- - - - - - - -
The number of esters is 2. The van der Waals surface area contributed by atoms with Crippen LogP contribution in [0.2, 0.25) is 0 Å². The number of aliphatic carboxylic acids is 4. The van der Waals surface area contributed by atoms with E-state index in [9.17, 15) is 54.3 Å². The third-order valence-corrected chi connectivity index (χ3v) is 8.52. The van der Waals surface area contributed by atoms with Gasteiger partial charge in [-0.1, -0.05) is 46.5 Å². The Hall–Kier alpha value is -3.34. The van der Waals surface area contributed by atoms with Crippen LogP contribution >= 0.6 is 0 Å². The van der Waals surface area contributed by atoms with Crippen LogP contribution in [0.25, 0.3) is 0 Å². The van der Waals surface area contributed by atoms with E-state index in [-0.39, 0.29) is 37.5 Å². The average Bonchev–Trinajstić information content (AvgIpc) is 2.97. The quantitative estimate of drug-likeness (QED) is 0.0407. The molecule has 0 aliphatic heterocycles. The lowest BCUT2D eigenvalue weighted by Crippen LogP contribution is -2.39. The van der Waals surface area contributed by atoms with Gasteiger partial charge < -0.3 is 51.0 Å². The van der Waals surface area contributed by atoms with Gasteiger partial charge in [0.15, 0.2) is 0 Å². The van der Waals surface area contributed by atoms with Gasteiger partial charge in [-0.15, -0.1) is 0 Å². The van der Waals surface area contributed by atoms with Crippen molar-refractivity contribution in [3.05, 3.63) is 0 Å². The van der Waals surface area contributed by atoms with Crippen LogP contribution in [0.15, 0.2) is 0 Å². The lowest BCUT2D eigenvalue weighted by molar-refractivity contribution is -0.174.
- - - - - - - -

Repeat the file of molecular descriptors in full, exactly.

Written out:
The number of esters is 2. The van der Waals surface area contributed by atoms with Crippen LogP contribution in [0.2, 0.25) is 0 Å². The number of aliphatic carboxylic acids is 4. The van der Waals surface area contributed by atoms with E-state index in [9.17, 15) is 54.3 Å². The third-order valence-corrected chi connectivity index (χ3v) is 8.52. The van der Waals surface area contributed by atoms with Gasteiger partial charge in [-0.1, -0.05) is 46.5 Å². The Hall–Kier alpha value is -3.34. The van der Waals surface area contributed by atoms with Crippen LogP contribution >= 0.6 is 0 Å². The van der Waals surface area contributed by atoms with Crippen LogP contribution in [0.25, 0.3) is 0 Å². The van der Waals surface area contributed by atoms with E-state index in [-0.39, 0.29) is 37.5 Å². The average Bonchev–Trinajstić information content (AvgIpc) is 2.97. The quantitative estimate of drug-likeness (QED) is 0.0407. The molecule has 0 aliphatic heterocycles. The lowest BCUT2D eigenvalue weighted by Crippen LogP contribution is -2.39. The van der Waals surface area contributed by atoms with Gasteiger partial charge < -0.3 is 51.0 Å². The van der Waals surface area contributed by atoms with Gasteiger partial charge in [0.15, 0.2) is 0 Å². The van der Waals surface area contributed by atoms with Gasteiger partial charge in [-0.15, -0.1) is 0 Å². The van der Waals surface area contributed by atoms with Crippen molar-refractivity contribution in [3.05, 3.63) is 0 Å². The van der Waals surface area contributed by atoms with Crippen LogP contribution in [0.15, 0.2) is 0 Å². The lowest BCUT2D eigenvalue weighted by molar-refractivity contribution is -0.174.